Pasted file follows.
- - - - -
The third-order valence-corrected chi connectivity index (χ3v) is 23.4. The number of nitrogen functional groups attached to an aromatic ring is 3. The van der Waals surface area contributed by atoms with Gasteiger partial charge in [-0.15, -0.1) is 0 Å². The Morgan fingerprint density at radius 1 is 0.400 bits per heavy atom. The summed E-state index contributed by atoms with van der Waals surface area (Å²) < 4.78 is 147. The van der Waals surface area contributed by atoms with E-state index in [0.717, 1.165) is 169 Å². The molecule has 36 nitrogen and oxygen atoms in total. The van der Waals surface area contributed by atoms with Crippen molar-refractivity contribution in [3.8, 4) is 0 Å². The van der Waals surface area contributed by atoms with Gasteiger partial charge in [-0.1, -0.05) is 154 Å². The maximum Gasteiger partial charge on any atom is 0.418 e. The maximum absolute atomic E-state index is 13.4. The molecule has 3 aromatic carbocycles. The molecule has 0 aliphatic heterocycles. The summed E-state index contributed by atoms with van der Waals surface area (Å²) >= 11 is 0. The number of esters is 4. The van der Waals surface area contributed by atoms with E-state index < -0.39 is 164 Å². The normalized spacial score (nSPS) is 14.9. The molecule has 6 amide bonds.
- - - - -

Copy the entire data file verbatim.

The third-order valence-corrected chi connectivity index (χ3v) is 23.4. The number of nitrogen functional groups attached to an aromatic ring is 3. The van der Waals surface area contributed by atoms with Gasteiger partial charge in [-0.15, -0.1) is 0 Å². The Morgan fingerprint density at radius 1 is 0.400 bits per heavy atom. The summed E-state index contributed by atoms with van der Waals surface area (Å²) < 4.78 is 147. The van der Waals surface area contributed by atoms with E-state index in [0.717, 1.165) is 169 Å². The molecule has 36 nitrogen and oxygen atoms in total. The van der Waals surface area contributed by atoms with Crippen molar-refractivity contribution in [3.8, 4) is 0 Å². The van der Waals surface area contributed by atoms with Gasteiger partial charge in [-0.1, -0.05) is 154 Å². The maximum Gasteiger partial charge on any atom is 0.418 e. The maximum absolute atomic E-state index is 13.4. The molecule has 3 aromatic carbocycles. The molecule has 0 aliphatic heterocycles. The summed E-state index contributed by atoms with van der Waals surface area (Å²) >= 11 is 0. The number of esters is 4. The van der Waals surface area contributed by atoms with E-state index < -0.39 is 164 Å². The normalized spacial score (nSPS) is 14.9. The molecule has 6 amide bonds.